Today, the Kaiser orders full mobilization and declares war on Russia; the first hostile acts of the war take place on the Polish frontier. Within hours, France orders its military to mobilize for war, and Britain does the same for their fleet. But London will prove slower to the line than its allies just as its diplomats have been slowest to comprehend the looming crisis. The nation is still pursuing a policy of “splendid isolation” apart from mainland Europe: since the Napoleonic wars, Britain has always used its own power to balance the continental powers — so that none can dominate the others and thereby threaten Britain’s commercial and financial empire.
Adding to prewar tensions, the Imperial German Navy has been building a High Seas Fleet which now boasts three battleship squadrons. The Kaiser has only recently returned from the very last peacetime cruise this navy will ever undertake, their drills cut short by the news of Austria’s ultimatum to Serbia. Britain sees his armada as a direct challenge to their command of the world’s oceans; the Kaiser sees it as appropriate to his nation’s own maritime interests and its few overseas possessions, but historians will largely agree that the High Seas Fleet was an unnecessary monument to Wilhelm’s ego. Ironically, both fleets begin the war by taking to harbor rather than seeking each other out for battle — and with very few exceptions, that is how they will both spend the entire war.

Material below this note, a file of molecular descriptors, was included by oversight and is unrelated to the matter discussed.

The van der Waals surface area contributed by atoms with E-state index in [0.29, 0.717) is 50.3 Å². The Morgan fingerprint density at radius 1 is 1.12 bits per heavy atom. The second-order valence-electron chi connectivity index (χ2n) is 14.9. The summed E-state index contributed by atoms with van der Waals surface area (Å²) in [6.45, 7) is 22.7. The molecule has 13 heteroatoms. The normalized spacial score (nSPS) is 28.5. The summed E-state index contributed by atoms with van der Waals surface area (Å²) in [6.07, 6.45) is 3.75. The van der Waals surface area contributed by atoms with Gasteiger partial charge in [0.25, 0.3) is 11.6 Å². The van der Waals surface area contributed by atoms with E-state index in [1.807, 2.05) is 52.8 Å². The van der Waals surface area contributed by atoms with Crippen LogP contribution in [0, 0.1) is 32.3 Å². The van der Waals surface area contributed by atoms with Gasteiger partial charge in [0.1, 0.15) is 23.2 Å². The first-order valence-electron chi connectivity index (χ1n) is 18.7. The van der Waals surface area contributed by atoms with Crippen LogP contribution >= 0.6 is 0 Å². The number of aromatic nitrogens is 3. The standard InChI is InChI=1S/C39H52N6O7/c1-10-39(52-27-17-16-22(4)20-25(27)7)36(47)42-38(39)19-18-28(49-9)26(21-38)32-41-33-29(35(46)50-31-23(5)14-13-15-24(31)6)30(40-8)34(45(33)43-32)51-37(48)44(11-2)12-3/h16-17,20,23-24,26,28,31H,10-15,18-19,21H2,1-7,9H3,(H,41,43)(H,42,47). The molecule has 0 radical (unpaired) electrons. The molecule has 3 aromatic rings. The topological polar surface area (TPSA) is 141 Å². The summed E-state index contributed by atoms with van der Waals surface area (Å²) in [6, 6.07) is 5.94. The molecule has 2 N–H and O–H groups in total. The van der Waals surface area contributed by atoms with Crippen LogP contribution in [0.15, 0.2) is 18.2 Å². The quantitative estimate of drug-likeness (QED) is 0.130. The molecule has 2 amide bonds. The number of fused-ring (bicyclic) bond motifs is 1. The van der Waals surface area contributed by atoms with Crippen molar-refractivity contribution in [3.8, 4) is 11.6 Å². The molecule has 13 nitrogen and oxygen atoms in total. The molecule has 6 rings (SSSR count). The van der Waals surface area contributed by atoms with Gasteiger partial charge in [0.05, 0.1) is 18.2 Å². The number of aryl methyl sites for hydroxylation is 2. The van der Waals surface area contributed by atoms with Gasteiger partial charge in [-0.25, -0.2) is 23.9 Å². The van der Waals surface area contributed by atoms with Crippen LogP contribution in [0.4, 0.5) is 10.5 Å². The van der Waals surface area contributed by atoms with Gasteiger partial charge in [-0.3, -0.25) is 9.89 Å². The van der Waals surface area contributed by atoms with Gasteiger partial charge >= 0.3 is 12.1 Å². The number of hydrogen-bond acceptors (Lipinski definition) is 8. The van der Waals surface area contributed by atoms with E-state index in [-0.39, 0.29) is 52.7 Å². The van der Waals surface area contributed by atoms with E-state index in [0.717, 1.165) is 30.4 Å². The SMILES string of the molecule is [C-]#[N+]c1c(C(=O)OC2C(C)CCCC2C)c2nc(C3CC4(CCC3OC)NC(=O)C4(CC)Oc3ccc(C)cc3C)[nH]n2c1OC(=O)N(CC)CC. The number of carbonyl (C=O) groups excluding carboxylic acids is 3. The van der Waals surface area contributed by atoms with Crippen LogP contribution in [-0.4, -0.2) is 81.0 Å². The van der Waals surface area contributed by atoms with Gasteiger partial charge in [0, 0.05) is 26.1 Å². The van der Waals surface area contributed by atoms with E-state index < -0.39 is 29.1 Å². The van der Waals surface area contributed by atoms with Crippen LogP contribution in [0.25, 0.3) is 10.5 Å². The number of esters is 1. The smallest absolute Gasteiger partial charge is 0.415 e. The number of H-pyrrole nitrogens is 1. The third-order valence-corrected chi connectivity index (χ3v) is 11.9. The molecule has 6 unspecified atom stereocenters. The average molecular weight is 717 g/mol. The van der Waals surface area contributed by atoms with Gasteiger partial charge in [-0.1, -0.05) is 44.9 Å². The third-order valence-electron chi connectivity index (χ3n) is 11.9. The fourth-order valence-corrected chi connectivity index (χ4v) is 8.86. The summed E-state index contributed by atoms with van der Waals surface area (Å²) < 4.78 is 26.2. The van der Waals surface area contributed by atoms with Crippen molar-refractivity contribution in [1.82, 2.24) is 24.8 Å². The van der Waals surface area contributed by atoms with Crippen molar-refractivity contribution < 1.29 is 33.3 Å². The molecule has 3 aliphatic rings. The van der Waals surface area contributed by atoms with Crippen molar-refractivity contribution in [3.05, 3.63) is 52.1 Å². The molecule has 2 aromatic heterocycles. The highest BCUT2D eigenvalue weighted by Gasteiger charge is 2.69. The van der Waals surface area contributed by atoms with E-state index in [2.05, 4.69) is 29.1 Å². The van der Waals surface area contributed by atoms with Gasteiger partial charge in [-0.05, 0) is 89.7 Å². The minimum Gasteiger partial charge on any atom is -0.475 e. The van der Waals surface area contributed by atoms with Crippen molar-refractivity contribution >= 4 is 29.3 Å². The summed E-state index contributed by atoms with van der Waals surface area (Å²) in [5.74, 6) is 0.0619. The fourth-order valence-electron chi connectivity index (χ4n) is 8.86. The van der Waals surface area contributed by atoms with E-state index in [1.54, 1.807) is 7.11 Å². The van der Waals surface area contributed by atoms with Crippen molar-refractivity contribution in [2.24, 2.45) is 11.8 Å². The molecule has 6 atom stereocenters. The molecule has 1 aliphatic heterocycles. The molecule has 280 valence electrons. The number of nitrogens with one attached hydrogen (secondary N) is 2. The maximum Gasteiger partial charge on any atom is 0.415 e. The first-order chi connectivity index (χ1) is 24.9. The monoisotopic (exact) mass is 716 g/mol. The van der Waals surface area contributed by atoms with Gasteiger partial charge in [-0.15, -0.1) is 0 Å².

As ships and armies assemble, posters go up everywhere ordering men to report to their local depots for duty. Empty trains line up on the rails outside Paris to transport men to assembly areas near the frontier. Decades of European peace has masked the effects of mass-conscription on the societies which now parade into holocaust; the peoples of Europe are not tricked into war by evil men, but gaily sing, marching in lockstep towards annihilation, having mostly never known war in their lives. In Paris, London, Berlin, Vienna, and St. Petersburg, enthusiastic crowds gather to share in a collective celebration of martial glory. Incredibly, it will take years — and millions of deaths — for this war to become unpopular.